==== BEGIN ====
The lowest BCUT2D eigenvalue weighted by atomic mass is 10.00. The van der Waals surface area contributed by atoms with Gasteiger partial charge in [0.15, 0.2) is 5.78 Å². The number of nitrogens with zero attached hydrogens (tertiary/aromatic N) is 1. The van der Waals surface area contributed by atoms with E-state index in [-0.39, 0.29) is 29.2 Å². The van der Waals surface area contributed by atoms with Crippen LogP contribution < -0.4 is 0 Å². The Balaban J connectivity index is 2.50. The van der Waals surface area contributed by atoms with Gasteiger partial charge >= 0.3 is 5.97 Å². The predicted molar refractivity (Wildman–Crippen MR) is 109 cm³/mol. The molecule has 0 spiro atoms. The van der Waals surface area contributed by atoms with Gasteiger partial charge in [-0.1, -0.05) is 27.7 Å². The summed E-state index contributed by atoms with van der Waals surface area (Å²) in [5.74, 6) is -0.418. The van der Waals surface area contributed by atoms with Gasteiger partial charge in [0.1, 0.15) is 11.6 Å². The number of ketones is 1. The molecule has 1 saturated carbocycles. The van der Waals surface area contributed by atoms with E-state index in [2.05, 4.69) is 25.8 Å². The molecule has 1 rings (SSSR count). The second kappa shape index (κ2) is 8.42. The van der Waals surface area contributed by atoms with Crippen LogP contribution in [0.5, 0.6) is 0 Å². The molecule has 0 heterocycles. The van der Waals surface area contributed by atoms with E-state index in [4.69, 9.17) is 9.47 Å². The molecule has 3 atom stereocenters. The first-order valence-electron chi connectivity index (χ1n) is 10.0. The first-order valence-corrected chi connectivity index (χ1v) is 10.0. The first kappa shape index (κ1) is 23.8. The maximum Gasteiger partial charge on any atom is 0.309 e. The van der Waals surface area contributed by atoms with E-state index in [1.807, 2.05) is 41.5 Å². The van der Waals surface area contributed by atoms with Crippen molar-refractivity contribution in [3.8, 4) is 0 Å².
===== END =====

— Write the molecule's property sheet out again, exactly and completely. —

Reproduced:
The lowest BCUT2D eigenvalue weighted by atomic mass is 10.00. The van der Waals surface area contributed by atoms with Gasteiger partial charge in [0.15, 0.2) is 5.78 Å². The number of nitrogens with zero attached hydrogens (tertiary/aromatic N) is 1. The van der Waals surface area contributed by atoms with E-state index in [-0.39, 0.29) is 29.2 Å². The van der Waals surface area contributed by atoms with Crippen LogP contribution < -0.4 is 0 Å². The Balaban J connectivity index is 2.50. The van der Waals surface area contributed by atoms with Gasteiger partial charge >= 0.3 is 5.97 Å². The predicted molar refractivity (Wildman–Crippen MR) is 109 cm³/mol. The molecule has 0 spiro atoms. The van der Waals surface area contributed by atoms with Gasteiger partial charge in [-0.1, -0.05) is 27.7 Å². The summed E-state index contributed by atoms with van der Waals surface area (Å²) in [5.74, 6) is -0.418. The van der Waals surface area contributed by atoms with Gasteiger partial charge in [0.1, 0.15) is 11.6 Å². The number of ketones is 1. The molecule has 1 saturated carbocycles. The van der Waals surface area contributed by atoms with E-state index in [2.05, 4.69) is 25.8 Å². The molecule has 1 rings (SSSR count). The second kappa shape index (κ2) is 8.42. The van der Waals surface area contributed by atoms with Crippen LogP contribution in [0.5, 0.6) is 0 Å². The molecule has 0 heterocycles. The van der Waals surface area contributed by atoms with E-state index in [4.69, 9.17) is 9.47 Å². The molecule has 3 atom stereocenters. The first-order valence-electron chi connectivity index (χ1n) is 10.0. The first-order valence-corrected chi connectivity index (χ1v) is 10.0. The first kappa shape index (κ1) is 23.8. The maximum Gasteiger partial charge on any atom is 0.309 e. The van der Waals surface area contributed by atoms with E-state index in [1.807, 2.05) is 41.5 Å². The van der Waals surface area contributed by atoms with Crippen molar-refractivity contribution in [3.8, 4) is 0 Å².